“There are certainly lots of factors that go into whether a student ultimately graduates college on time, or graduates at all,” Rosenblum said, “but one of the key factors is the preparation they received.”

The nonprofit created an online tool for the public to access the data for their local high schools. It’s meant to raise questions about whether students are being prepared well enough to make it “to and through” college or where high schools might need to focus more attention.

“We believe the best measure of college readiness is whether students ultimately succeed in college, and that requires looking at data that combines what happens in K through 12 with what happens in a student’s postsecondary experience,” Rosenblum said.

Here’s what the data showed for:

• New York State. Among the 2012 and 2013 high school graduates from across the state, 30% ended up completing college on time.

“Thirty percent is far too low,” Rosenblum said.

That figure rose to 57% when those who graduated by December 2018 – taking more than four years – were included.

• Erie County. Among 48 district and charter high schools in the county, 34% percent of the graduates from these two cohorts ended up completing college on time. That number rose to 58% by December 2018.

• Individual high schools. Schools where less than 10% of the two cohorts went on to college and graduated on time included Riverside, South Park, Math Science Technology, Burgard and Charter School for Applied Technologies.

Falling in the middle of the pack were Olmsted 156; Sweet Home; Maryvale; Lake Shore; Kenmore East and West; West Seneca East and West; and Leonardo da Vinci.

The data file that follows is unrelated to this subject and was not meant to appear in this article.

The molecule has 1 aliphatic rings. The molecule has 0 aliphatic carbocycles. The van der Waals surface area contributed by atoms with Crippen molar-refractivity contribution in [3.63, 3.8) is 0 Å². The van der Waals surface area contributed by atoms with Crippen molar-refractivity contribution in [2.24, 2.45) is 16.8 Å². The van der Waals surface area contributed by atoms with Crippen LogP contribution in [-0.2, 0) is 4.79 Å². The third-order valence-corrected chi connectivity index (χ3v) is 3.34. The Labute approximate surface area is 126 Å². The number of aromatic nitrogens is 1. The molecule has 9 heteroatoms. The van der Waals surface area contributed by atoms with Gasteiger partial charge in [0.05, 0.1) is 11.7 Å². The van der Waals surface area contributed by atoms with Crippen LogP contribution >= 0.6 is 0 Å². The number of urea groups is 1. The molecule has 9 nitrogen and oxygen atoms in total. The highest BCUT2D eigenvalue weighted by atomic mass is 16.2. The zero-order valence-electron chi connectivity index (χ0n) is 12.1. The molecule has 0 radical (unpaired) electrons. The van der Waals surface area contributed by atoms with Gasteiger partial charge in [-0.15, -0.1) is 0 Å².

Schools where at least 50% went on to college and graduated on time were East Aurora, Iroquois, Eden, Williamsville North, City Honors and Middle Early.

“The biggest thing that this school does is prepare kids for college,” said Susan Doyle, principal at Middle Early. “They say it’s hard – but they like coming to school.”

Dual enrollment

In fact, Rosenblum pointed out, one of the takeaways from the study was the benefit of dual enrollment programs that connect students to college opportunities early in high school.

That includes Middle Early, which was tops among local high schools for the percentage of students who went on to college and graduated on time.

“It’s very planned,” said Doyle, the school’s leader since its inception. “We know we have to support them. We’re doing a lot of college readiness. And from Day 1, when they enter, they hear that failure is not an option."

The small high school, located inside the Bennett High School campus on Main Street, allows high school students to work toward a free associate degree at the same time they pursue a high school diploma.

Started in 2003 in partnership with Erie Community College, Middle Early was designed specifically for middle-of-the-road students to inspire them and get them ready for college.

Students take only high school courses in their first year and then gradually progress to an entire course load of college work in the senior year.

In a “fifth year,” the students can earn a free associate degree in such areas as criminal justice, physical education and business administration.

Some don't earn it after five years, but that's OK, Doyle said. Students have been successful here, she said.

“Kids leave us with the confidence that – if they’re willing to work hard – they can do anything they set their mind to,” Doyle said.